You want to get your business message out in a multi-media format so that it will be both read and watched, or at the very least, listened to. If you are lucky, you'll get all three. You see, you have no control over the environment of your audience with online media. They may be watching your video attentively. They may only be listening to your video while checking emails. Or they may be scanning the text for the high points to see if it's worth reading or watching at all.
Take whatever you can get! Any connection is better than none at all. For this reason, keep your message tight. Too many extraneous details, too much selling of your stuff, and too much too much – i.e. too long – all will get you tuned out, whether the format is text or video. Here's a simple tip: The faster your text can be read or your video watched, the more credible you will be. You have to get to the point and start communicating in the first few seconds – or less. For tips on writing the text that accompanies your video, please refer to the previous post of this blog. Here's the link.
One of the things that prevent most folks from communicating in any format is the desire to make it perfect. The harder you try to do that, the more likely you are to fail. Fancy words don't impress. For more, see this post from Sonia Simone at Copyblogger.
If fancy words don't impress, than the same is true of video. Puhleeeze! You don't need fancy fade-ins and music and wild animation. Whatever enhances your message is what is going to work. An example is a banner that shows the correct spelling of your name, the location from where you are shooting your video, or possibly your website. Trying too hard tells the audience you are trying to be someone you are not. If that happens, you've failed to connect, and therefore, failed to communicate.
Here's my simple process for creating a video blog post.
1. Write your blog post.
2. Rehearse – Read it aloud as if you were recording.
3. Set up your camera. I use the Flip Mino. Test to get the framing right.
4. Shoot the first 30 seconds a few times to make it tight.
5. Roll camera. Shoot all the way through. Check the time. Do it again – shorter and better.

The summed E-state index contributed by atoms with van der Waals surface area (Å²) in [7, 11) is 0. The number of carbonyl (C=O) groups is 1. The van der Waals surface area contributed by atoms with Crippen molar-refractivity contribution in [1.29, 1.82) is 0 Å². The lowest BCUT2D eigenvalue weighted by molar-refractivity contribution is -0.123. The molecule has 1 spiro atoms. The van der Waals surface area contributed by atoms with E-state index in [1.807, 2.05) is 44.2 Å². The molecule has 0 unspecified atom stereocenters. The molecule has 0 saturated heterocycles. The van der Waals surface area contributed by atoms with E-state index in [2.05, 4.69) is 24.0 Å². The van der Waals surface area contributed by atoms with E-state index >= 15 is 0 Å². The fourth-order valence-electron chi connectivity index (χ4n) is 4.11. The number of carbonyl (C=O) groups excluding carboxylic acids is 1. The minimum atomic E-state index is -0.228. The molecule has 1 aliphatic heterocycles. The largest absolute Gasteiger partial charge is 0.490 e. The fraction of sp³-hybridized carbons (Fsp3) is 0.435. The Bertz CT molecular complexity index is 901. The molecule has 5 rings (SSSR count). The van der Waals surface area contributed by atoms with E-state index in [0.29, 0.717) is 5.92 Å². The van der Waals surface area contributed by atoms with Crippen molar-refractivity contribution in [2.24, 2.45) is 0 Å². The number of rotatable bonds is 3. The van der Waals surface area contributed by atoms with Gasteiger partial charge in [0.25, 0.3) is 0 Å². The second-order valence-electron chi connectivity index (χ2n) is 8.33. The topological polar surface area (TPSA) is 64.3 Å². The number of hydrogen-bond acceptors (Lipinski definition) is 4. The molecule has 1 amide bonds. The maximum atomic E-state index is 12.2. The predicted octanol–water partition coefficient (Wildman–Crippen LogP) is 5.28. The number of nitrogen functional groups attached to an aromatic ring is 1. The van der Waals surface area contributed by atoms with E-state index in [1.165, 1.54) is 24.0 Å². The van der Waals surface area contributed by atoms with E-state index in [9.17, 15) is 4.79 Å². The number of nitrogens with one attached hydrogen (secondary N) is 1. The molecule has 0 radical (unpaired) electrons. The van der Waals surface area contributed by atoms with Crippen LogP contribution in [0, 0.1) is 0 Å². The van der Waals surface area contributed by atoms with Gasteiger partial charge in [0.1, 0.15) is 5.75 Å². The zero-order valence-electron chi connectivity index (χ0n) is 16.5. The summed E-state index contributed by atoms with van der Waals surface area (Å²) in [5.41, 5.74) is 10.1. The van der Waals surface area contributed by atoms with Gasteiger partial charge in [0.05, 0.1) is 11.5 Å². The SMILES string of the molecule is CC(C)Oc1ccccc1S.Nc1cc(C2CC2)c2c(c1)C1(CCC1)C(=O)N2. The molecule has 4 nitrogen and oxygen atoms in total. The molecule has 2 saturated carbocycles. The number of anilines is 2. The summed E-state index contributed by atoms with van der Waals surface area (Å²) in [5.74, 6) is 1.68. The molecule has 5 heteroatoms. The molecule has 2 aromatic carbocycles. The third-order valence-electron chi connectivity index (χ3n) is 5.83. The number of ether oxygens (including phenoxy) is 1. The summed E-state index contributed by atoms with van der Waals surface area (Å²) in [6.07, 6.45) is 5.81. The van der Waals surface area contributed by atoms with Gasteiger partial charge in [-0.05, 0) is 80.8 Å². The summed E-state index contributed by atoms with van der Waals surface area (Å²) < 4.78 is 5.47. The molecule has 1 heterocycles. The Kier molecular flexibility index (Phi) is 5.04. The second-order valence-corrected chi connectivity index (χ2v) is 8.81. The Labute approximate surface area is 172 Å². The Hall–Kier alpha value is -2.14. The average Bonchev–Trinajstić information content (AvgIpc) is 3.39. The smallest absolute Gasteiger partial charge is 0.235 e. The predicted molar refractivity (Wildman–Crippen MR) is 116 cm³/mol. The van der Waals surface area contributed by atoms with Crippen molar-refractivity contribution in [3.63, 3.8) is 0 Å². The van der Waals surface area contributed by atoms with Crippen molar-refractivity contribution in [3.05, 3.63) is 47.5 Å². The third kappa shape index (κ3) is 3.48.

My gut feeling is having a video that is a little "raw" and unpolished is BETTER than one that is too slick. It's the same reason blogs are more credible than websites. Just follow the above steps and get going so you are comfortable with the message – and loose with the delivery. Watching your video should be like watching a great sportscast. Nobody is reading from a script. However, they are using their energy and the excitement of the game to carry the broadcast through. Yes, you have to make your business message exciting. And yes, that is part of the game of video blogging.
Now for some tips on technique.
- Keep your eyes on the camera. Don't use notes.
- Wear solid shirts instead of stripes.
- Lean into the camera, tilting your head forward.
- Keep going. The next words will come to you.
Your goal with any kind of blogging is to build community. This is a powerful way to grow a fan base over time if you consistently make solid posts. It will complement the other marketing you are already doing, and even make it better. You'll have to develop your own style – and you will. When I look back at my older video blog posts, I just cringe. Even what I did just a few weeks ago I'd like to throw out, but I won't, because it probably still has value to somebody. All you can do is get out there, get started, and keep going and getting better over time. Deliver a message of value and you'll connect, communicate, and build a community of followers that will help you to grow your business.
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